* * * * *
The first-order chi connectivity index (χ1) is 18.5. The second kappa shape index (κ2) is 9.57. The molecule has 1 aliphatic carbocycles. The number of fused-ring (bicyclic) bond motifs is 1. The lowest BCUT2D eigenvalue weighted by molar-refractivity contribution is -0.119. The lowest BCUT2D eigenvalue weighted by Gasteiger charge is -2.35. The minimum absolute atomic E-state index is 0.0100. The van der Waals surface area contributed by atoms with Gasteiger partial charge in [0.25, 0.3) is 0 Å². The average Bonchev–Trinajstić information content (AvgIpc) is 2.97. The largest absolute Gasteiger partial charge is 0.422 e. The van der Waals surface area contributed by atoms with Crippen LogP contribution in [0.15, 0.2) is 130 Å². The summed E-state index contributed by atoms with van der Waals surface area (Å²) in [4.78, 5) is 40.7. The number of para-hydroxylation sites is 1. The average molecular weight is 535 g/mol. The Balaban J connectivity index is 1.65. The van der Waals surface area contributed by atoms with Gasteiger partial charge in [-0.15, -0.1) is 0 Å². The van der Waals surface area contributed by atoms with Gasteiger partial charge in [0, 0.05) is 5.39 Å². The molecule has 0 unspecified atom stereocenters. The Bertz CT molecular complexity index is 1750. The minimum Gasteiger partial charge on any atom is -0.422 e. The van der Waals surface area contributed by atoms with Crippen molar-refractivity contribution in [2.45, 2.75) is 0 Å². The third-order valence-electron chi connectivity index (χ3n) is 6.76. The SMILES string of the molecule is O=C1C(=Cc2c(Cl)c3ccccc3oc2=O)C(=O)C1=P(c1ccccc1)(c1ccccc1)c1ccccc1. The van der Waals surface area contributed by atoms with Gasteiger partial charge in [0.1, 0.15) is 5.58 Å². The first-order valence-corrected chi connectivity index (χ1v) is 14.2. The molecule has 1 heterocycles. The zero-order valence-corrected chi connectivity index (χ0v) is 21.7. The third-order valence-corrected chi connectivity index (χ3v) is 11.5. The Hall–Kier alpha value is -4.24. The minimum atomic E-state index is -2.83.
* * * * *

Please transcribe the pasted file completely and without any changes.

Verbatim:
The first-order chi connectivity index (χ1) is 18.5. The second kappa shape index (κ2) is 9.57. The molecule has 1 aliphatic carbocycles. The number of fused-ring (bicyclic) bond motifs is 1. The lowest BCUT2D eigenvalue weighted by molar-refractivity contribution is -0.119. The lowest BCUT2D eigenvalue weighted by Gasteiger charge is -2.35. The minimum absolute atomic E-state index is 0.0100. The van der Waals surface area contributed by atoms with Gasteiger partial charge in [0.25, 0.3) is 0 Å². The average Bonchev–Trinajstić information content (AvgIpc) is 2.97. The largest absolute Gasteiger partial charge is 0.422 e. The van der Waals surface area contributed by atoms with Crippen LogP contribution in [0.15, 0.2) is 130 Å². The summed E-state index contributed by atoms with van der Waals surface area (Å²) in [4.78, 5) is 40.7. The number of para-hydroxylation sites is 1. The average molecular weight is 535 g/mol. The Balaban J connectivity index is 1.65. The van der Waals surface area contributed by atoms with Gasteiger partial charge in [-0.15, -0.1) is 0 Å². The van der Waals surface area contributed by atoms with Gasteiger partial charge in [0, 0.05) is 5.39 Å². The molecule has 0 unspecified atom stereocenters. The Bertz CT molecular complexity index is 1750. The minimum Gasteiger partial charge on any atom is -0.422 e. The van der Waals surface area contributed by atoms with Crippen molar-refractivity contribution in [2.45, 2.75) is 0 Å². The third-order valence-electron chi connectivity index (χ3n) is 6.76. The SMILES string of the molecule is O=C1C(=Cc2c(Cl)c3ccccc3oc2=O)C(=O)C1=P(c1ccccc1)(c1ccccc1)c1ccccc1. The van der Waals surface area contributed by atoms with Gasteiger partial charge in [0.1, 0.15) is 5.58 Å². The first-order valence-corrected chi connectivity index (χ1v) is 14.2. The molecule has 1 heterocycles. The zero-order valence-corrected chi connectivity index (χ0v) is 21.7. The third-order valence-corrected chi connectivity index (χ3v) is 11.5. The Hall–Kier alpha value is -4.24. The minimum atomic E-state index is -2.83.